A number of agencies issued the Python even though it was a high-priced gun. The Florida Highway Patrol, Georgia State Patrol, and Colorado State Patrol issued the snake gun and their officers loved ’em. Many other cops across the country purchased the Python privately and carried them when allowed.
Smith & Wesson, long in the .357 Magnum premium handgun game, since they started it in 1935 with their Registered Magnum. But from then until 1980, Smith only made their original large N-Frame guns and medium-sized K-frames.
The K-frame .357 Magnum was a 1950s cop’s dream, designed by the legendary lawman himself, Bill Jordan. But the K-frames had a minor issue. A steady diet of .357 Magnum ammo would eventually crack the forcing cone in the barrel and render the gun useless.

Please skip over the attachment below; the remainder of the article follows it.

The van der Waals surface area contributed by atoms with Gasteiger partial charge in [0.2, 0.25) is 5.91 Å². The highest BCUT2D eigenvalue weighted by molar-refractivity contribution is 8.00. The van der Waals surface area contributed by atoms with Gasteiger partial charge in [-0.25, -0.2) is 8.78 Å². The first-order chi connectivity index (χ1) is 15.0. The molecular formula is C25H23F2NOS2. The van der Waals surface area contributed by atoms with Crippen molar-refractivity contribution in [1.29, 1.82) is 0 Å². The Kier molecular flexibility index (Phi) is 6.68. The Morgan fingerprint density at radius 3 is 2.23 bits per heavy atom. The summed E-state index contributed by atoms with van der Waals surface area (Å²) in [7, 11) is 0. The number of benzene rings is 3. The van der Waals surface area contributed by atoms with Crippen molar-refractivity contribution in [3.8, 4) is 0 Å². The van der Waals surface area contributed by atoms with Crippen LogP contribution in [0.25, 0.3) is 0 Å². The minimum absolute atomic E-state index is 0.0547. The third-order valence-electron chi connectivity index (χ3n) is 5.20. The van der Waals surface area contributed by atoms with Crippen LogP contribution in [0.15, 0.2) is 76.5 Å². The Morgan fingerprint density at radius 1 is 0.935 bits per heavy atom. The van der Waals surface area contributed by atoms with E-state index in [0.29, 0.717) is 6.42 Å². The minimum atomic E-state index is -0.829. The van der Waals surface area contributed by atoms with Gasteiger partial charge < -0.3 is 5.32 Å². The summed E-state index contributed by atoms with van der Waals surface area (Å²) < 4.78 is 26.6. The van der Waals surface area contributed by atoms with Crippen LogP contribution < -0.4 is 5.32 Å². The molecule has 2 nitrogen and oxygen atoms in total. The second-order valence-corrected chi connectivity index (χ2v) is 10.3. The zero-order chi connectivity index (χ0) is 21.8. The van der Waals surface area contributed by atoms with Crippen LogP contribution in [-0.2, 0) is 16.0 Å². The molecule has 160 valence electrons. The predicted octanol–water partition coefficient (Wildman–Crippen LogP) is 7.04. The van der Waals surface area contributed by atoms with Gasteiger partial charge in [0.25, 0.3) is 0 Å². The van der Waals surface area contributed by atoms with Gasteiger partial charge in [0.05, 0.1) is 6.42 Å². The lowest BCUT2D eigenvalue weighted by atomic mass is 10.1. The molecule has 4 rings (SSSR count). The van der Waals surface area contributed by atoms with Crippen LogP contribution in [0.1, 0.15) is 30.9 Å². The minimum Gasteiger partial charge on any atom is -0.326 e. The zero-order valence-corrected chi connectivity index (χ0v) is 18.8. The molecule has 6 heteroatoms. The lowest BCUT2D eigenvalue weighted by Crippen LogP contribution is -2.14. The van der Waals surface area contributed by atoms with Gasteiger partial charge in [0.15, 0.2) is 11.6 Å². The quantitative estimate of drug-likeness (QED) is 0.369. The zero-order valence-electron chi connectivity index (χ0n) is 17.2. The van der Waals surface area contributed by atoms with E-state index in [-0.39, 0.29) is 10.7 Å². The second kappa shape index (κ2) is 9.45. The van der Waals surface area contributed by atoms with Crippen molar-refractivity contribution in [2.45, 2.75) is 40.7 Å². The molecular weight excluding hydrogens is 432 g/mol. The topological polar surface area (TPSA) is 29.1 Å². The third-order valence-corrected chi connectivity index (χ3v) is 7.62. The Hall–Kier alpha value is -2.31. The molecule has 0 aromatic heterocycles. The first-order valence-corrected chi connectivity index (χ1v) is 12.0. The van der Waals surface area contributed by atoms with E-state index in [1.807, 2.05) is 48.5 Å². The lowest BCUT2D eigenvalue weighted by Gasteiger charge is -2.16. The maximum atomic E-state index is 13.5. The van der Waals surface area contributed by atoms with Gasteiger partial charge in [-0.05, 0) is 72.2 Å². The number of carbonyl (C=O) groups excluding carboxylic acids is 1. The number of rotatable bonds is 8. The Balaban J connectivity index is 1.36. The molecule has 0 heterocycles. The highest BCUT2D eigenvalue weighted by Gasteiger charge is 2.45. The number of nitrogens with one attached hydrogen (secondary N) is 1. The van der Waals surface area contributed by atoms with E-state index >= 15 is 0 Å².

Back then, that wasn’t much of an issue since the mindset at the time was practice and qualify with .38 Special and carry .357 Magnum on duty. With a change in training tactics and the use of duty ammo during training, the K-Frames were being worn out.
The answer was something in between the N-frame and K-frame. Big Blue gave us the L-frame in the form of the Model 586 (blued) and the Model 686 (stainless).
The Model 686 was an instant hit. Having a beefier frame than the K-frame guns, but still using the K-frame grip, it was the perfect duty gun from S&W. Agencies all over flocked to the Model 686, especially since it was priced lower than the Python.
The U.S. Border Patrol, Immigration & Naturalization Service and the U.S. Customs Service all issued them. The U.S. Customs Service went so far as to have a special variant made for them and even the U.S. Navy SEALs used them for a period of time.